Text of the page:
The work on the headpiece continues. I'm hoping to finish it entirely, soon, so that the bride can have it early; I know that she'll need to try out hairstyles before her big day.

Today, though, I gardened. For the first time in many months. No, I didn't uncover my still-mulched roses, but I cleared up dead vegetation and some leaves, and checked the two roses I started from cuttings. They made it through the winter!!

Things are looking up.

Thursday, March 08, 2012

In Progress

That's the state of quite a few things right now. The lamb toy is (and has been) blocking. The bunny is finished, but for his ears. My golf stockings are plaguing me--it's far more difficult to add a stocking top after the stocking has been knitted; it's hard to get the right elasticity in the pick-up and bind off stitches.

And most importantly, I am making a bridal headpiece for a friend of mine. She's a young woman in the local retro and burlesque community, and she's marrying my favorite local dance partner. When she told me of their engagement I offered to make her a headpiece as a wedding gift.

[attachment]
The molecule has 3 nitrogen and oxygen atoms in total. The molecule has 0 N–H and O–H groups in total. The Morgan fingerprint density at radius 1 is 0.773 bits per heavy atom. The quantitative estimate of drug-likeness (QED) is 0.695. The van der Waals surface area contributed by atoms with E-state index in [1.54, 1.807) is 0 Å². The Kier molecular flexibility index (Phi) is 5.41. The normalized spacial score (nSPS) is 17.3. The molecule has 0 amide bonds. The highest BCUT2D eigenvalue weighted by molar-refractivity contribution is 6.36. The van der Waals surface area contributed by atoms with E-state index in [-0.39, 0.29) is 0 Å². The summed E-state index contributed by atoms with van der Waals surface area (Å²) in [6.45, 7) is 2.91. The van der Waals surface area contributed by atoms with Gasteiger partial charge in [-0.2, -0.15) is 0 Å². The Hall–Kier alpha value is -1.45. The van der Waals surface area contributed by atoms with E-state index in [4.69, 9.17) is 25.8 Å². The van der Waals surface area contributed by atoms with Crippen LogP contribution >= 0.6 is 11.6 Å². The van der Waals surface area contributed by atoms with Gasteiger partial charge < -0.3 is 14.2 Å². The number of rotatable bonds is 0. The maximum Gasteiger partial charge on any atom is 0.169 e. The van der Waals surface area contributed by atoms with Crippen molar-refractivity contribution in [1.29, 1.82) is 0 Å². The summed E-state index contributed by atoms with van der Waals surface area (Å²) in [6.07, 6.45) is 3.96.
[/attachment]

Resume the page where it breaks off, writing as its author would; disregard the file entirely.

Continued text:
As some of the wedding guests will be reading this, I won't be posting photos until after the ceremony. However, the piece is beaded, on white velvet. It's more of a tiara than a bead-heavy 20s look; she has a lovely dress that conjures up the 50s. I can't really say more without giving things away!

That's what I'm up to these days, as well as beginning to consider a costume for the next big Chifferobe event, which has a theme of Cleopatra!

Pictues of at least the lamb-in-progress to come, as I really need to get these toys off to the babies soon.

Tuesday, March 06, 2012

Deco Fangirl: Max Raabe and the Palast Orchester

If you are a devote of Art Deco era music, it's quite likely that you've heard of Max Raabe. Herr Raabe is a singer of cabaret and cabaret style music. He studied to be an opera singer, but in the mid 1980s, with a group of friends he got together to rehearse hot jazz charts and ballads from the 20s and 30s. They played their first gig a year later, and much to their surprise, were an instant hit.